In October, the Care Quality Commission (CQC) published its annual state of care report which found that 3,952 care services were rated as ‘requires improvement’ and more than 300 were rated as ‘inadequate’. That means that some 92,000 vulnerable people are receiving poor care and 16,000 people are receiving inadequate care.
The Association of Directors of Adult Social Services finds that, by the end of this financial year, £6.3 billion will have been cut from adult social care budgets since 2010. The Health Foundation has also said that that six years of real-terms reductions in social care budgets have left 400,000 fewer people receiving essential help.
The State of Care report found that the number of nursing homes beds has fallen by 4,000 in two years. The number of people not getting support for their social care needs has also risen by 48 per cent since 2010 and the future quality of care has been described as ‘precarious’.
I believe the detail of this CQC report reveals evidence of the government’s inability to maintain health and care services at the standard which patients expect. Reductions in social care budgets since 2010 have caused problems of recruitment and retention of staff, which are at the heart of the poor care that is being reported.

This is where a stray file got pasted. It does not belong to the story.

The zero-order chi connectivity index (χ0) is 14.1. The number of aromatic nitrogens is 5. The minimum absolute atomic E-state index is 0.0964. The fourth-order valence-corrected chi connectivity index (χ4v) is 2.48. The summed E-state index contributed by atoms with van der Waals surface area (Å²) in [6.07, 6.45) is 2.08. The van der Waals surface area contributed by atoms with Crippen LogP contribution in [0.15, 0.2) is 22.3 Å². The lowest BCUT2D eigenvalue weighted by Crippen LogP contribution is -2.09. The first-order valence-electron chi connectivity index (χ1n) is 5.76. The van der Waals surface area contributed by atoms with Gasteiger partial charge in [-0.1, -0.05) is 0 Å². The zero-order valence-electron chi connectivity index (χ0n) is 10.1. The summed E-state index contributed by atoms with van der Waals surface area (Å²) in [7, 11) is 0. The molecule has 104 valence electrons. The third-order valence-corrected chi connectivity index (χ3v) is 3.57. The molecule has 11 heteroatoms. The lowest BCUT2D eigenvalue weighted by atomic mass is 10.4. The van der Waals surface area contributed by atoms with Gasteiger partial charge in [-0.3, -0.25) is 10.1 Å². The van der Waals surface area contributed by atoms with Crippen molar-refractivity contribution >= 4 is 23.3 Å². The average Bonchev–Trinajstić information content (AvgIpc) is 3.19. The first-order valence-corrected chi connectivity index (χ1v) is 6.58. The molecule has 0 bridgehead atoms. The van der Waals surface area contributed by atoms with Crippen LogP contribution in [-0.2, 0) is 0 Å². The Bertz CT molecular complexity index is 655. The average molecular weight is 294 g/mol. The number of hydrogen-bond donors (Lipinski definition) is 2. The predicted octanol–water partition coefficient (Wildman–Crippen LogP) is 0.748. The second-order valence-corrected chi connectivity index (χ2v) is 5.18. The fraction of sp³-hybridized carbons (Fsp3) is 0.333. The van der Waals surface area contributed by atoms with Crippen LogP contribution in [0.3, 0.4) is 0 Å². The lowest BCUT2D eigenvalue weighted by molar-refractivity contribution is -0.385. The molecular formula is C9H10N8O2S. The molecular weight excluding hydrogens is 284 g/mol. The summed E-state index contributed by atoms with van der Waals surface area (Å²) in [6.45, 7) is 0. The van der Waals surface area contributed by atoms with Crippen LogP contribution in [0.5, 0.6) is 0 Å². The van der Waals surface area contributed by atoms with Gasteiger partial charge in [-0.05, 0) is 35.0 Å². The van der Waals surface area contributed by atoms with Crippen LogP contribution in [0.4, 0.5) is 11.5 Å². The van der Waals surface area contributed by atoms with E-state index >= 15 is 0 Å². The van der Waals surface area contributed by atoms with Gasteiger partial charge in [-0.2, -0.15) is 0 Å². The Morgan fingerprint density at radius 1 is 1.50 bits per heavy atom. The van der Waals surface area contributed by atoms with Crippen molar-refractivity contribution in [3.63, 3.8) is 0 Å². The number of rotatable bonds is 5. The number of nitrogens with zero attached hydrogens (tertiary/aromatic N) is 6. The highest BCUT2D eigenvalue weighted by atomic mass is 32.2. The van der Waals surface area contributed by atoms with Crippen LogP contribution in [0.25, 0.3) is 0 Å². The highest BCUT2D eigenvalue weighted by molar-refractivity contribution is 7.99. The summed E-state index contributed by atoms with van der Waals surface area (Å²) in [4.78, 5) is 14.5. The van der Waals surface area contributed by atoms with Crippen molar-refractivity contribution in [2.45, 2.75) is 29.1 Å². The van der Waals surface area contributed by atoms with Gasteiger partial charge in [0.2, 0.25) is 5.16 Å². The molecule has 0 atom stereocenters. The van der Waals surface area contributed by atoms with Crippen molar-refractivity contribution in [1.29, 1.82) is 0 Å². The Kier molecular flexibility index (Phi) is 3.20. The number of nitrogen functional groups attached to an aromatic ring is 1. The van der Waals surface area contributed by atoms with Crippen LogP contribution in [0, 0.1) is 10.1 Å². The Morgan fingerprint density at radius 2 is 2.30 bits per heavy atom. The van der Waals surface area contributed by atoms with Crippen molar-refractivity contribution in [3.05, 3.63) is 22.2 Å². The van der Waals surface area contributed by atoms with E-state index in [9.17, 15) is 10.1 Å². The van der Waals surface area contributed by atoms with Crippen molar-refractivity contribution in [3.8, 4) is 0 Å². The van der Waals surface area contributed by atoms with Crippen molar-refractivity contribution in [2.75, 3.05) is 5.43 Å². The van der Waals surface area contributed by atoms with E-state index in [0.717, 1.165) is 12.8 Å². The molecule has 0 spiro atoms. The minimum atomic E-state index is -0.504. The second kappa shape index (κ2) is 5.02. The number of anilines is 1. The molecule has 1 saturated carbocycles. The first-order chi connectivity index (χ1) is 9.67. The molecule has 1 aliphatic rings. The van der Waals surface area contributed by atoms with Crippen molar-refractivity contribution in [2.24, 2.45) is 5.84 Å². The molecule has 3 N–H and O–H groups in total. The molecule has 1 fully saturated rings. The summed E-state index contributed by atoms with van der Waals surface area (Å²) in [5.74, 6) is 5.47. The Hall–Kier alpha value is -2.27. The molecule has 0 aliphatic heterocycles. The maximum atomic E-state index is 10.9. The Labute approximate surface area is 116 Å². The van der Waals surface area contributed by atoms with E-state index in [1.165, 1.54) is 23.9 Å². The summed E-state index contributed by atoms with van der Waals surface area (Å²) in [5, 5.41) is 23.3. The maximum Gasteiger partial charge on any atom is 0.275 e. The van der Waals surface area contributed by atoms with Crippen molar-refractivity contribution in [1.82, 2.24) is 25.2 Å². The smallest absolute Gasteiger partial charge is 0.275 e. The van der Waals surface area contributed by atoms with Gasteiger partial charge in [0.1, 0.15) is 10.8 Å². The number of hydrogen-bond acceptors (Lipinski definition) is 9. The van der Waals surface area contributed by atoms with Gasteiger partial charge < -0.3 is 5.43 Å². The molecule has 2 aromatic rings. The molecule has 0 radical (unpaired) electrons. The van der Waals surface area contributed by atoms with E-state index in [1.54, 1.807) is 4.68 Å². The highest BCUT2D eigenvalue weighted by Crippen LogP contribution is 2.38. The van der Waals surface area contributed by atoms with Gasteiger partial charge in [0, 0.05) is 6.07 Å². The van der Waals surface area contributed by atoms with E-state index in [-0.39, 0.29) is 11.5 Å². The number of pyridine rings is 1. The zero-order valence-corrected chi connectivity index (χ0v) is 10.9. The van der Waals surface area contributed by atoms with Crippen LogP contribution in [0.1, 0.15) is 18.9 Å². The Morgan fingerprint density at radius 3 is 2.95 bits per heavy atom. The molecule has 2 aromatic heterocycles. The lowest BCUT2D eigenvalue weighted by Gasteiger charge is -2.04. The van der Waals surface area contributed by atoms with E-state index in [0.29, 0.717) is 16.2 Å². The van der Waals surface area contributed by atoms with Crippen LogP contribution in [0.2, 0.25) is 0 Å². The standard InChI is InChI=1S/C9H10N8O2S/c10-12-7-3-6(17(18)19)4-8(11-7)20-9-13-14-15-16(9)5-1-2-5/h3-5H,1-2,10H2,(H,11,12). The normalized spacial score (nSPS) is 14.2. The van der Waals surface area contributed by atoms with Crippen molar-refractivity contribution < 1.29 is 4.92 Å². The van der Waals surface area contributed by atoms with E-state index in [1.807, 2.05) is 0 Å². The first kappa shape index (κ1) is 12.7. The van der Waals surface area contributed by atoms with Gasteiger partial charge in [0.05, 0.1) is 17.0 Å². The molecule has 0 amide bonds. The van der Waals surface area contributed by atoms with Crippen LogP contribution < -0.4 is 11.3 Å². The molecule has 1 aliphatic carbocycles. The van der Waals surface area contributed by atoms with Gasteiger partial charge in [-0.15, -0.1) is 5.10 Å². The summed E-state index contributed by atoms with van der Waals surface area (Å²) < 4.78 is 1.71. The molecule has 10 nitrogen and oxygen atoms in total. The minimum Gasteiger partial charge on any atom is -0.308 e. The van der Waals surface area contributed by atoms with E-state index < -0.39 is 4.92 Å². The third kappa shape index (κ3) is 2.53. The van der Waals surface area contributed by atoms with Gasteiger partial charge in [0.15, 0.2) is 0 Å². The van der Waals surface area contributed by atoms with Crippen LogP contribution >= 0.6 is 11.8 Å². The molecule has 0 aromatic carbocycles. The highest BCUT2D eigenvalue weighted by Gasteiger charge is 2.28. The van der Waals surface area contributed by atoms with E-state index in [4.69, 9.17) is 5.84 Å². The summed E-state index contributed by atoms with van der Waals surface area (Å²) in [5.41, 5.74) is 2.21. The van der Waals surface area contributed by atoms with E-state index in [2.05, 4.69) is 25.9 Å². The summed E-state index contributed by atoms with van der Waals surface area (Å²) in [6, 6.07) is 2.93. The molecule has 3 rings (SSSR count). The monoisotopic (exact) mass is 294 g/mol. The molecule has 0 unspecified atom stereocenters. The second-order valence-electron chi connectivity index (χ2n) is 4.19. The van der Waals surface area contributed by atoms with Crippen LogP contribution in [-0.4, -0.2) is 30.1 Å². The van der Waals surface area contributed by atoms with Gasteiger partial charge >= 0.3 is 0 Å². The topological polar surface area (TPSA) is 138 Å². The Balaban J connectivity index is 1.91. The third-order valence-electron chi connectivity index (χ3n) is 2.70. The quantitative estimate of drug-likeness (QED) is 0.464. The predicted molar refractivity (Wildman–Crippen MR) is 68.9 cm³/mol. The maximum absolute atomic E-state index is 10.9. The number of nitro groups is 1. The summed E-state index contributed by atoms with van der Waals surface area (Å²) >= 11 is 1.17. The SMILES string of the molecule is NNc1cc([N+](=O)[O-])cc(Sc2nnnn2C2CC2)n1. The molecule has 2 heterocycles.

At the General Election, the Labour Party manifesto promised an extra £8 billion to tackle the immediate funding gap in social care, including an additional £1 billion for the first year. This would ensure care staff are paid the National Living Wage and extend publicly funded social care to thousands of people.
Independent Age is working with Healthwatch England to improve the information available to help local people assess the quality of care homes.
The government must step in and give our health and care system the resources it needs to provide the best possible care. The Chancellor should use his budget in November to finally put the NHS on a secure financial footing for the long term.